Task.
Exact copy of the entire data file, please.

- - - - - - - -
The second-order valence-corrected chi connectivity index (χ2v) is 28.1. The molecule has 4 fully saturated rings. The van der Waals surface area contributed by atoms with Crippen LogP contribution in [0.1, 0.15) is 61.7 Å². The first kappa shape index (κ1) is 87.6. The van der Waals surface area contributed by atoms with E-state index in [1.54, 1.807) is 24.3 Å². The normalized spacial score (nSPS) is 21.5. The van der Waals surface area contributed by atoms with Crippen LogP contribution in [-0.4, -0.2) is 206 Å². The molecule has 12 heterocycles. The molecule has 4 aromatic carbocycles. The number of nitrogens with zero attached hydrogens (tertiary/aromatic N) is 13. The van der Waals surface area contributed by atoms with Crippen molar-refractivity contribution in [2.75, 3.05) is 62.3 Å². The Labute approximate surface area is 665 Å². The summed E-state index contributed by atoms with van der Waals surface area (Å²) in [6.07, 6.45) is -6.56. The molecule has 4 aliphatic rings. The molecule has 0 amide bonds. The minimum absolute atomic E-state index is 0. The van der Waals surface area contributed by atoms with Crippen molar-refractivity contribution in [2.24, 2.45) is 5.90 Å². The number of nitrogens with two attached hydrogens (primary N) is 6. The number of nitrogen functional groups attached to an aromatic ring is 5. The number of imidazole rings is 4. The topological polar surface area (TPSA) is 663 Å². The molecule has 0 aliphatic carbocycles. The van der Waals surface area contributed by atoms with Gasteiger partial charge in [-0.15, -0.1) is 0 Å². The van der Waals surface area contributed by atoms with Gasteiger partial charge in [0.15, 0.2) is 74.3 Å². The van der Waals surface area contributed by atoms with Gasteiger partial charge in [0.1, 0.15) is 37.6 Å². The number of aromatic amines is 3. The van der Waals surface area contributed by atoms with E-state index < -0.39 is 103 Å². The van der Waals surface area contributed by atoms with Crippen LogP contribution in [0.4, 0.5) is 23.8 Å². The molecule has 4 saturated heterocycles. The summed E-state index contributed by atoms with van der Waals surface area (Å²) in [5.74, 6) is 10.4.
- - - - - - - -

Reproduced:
The second-order valence-corrected chi connectivity index (χ2v) is 28.1. The molecule has 4 fully saturated rings. The van der Waals surface area contributed by atoms with Crippen LogP contribution in [0.1, 0.15) is 61.7 Å². The first kappa shape index (κ1) is 87.6. The van der Waals surface area contributed by atoms with E-state index in [1.54, 1.807) is 24.3 Å². The normalized spacial score (nSPS) is 21.5. The van der Waals surface area contributed by atoms with Crippen LogP contribution in [-0.4, -0.2) is 206 Å². The molecule has 12 heterocycles. The molecule has 4 aromatic carbocycles. The number of nitrogens with zero attached hydrogens (tertiary/aromatic N) is 13. The van der Waals surface area contributed by atoms with Crippen molar-refractivity contribution in [2.75, 3.05) is 62.3 Å². The Labute approximate surface area is 665 Å². The summed E-state index contributed by atoms with van der Waals surface area (Å²) in [6.07, 6.45) is -6.56. The molecule has 4 aliphatic rings. The molecule has 0 amide bonds. The minimum absolute atomic E-state index is 0. The van der Waals surface area contributed by atoms with Crippen molar-refractivity contribution in [2.24, 2.45) is 5.90 Å². The number of nitrogens with two attached hydrogens (primary N) is 6. The number of nitrogen functional groups attached to an aromatic ring is 5. The number of imidazole rings is 4. The topological polar surface area (TPSA) is 663 Å². The molecule has 0 aliphatic carbocycles. The van der Waals surface area contributed by atoms with Gasteiger partial charge in [-0.15, -0.1) is 0 Å². The van der Waals surface area contributed by atoms with Gasteiger partial charge in [0.15, 0.2) is 74.3 Å². The van der Waals surface area contributed by atoms with Gasteiger partial charge in [0.1, 0.15) is 37.6 Å². The number of aromatic amines is 3. The van der Waals surface area contributed by atoms with E-state index < -0.39 is 103 Å². The van der Waals surface area contributed by atoms with Crippen LogP contribution in [0.4, 0.5) is 23.8 Å². The molecule has 4 saturated heterocycles. The summed E-state index contributed by atoms with van der Waals surface area (Å²) in [5.74, 6) is 10.4.